International journal of pediatric otorhinolaryngology 06/2012; 76(9):1249-54. DOI:10.1016/j.ijporl.2012.05.014 · 1.32 Impact Factor
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    • "SLC26A4's transcriptional regulating factor, FOXI1, and SLC26A4's functional partner KCNJ10 have also been implicated in the development of inner ear abnormalities [13] [14]. FOXI1 mutations were observed in Pendred syndrome and non-syndromic EVA patients by Yang et al. [13]. In the study, they described five Pendred syndrome or non-syndromic EVA patients carrying a heterozygous FOXI1 mutation. "
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    ABSTRACT: To investigate the implication of SLC26A4, FOXI and KCNJ10 genes in unilateral hearing impairment associated with ipsilateral inner ear malformation (Enlargement of the vestibular aqueduct and/or Mondini dysplasia). We have gathered 25 patients presenting unilateral hearing impairment and ipsilateral enlarged vestibular aqueduct. For each of the patients, we have analyzed SLC26A4, FOXI1 and KCNJ10 genes sequences. The analysis of SLC26A4 revealed only eight heterozygous SLC26A4 sequence variants, three of them being novel (p.Met147Ile, p.Asn538Asn and p.Leu627Arg). None of the patients carried a second mutation on the other allele. Moreover, the SLC26A4 locus was excluded by segregation analysis in two families. No mutations were present in FOXI1 and KCNJ10 genes. Together, these data suggest that SLC26A4, FOXI1 and KCNJ10 are not major determinants in unilateral deafness and enlarged vestibular aqueduct compared with their implication in Pendred syndrome and non-syndromic bilateral enlarged vestibular aqueduct.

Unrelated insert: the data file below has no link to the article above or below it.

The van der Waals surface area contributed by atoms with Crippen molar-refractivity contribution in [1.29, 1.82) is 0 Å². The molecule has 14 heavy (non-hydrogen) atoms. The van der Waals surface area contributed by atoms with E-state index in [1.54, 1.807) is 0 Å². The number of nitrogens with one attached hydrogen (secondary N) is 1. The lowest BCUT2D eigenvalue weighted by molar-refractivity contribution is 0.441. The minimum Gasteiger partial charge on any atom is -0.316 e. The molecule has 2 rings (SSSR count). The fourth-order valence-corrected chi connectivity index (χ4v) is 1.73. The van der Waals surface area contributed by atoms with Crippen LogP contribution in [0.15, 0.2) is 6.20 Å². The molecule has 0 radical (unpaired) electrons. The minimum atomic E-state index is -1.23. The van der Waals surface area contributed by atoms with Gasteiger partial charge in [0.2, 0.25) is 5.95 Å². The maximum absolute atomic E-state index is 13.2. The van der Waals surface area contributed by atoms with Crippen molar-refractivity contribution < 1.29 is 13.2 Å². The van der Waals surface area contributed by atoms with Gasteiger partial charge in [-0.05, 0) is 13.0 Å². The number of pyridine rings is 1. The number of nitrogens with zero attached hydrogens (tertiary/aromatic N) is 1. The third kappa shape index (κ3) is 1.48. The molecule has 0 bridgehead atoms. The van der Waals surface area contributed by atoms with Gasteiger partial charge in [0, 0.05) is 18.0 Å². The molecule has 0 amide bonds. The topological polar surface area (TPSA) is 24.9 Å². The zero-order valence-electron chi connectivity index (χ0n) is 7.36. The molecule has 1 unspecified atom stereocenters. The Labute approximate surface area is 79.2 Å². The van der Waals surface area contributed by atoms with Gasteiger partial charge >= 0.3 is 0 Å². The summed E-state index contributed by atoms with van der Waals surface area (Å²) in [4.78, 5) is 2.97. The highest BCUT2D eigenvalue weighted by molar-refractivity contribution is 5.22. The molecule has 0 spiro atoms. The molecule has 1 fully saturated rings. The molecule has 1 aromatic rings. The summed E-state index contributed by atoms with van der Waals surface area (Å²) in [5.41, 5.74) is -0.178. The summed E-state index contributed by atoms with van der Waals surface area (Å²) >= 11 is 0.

International journal of pediatric otorhinolaryngology 09/2010; 74(9):1049-53. DOI:10.1016/j.ijporl.2010.06.002 · 1.32 Impact Factor
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    ABSTRACT: Seventeen unrelated Danish patients with Pendred's syndrome, whose case stories have not been published previously, are presented. Acoustic and vestibular functions were examined and endocrinological screening was performed. There was a great variation in hearing ability as well as in thyroid function. Furthermore, in contrast to previous investigations, normal caloric function was demonstrated in the majority. In all patients a Mondini malformation was demonstrated. On the basis of this investigation it is concluded that: (1) the Mondini defect is part of Pendred's syndrome; (2) the inherited Mondini malformation is the underlying cause of the sensorineural hearing impairment; and (3) the hearing sensitivity varies greatly in these patients.
    The Journal of Laryngology & Otology 10/1987; 101(11):1187 - 1192. DOI:10.1017/S0022215100103470 · 0.70 Impact Factor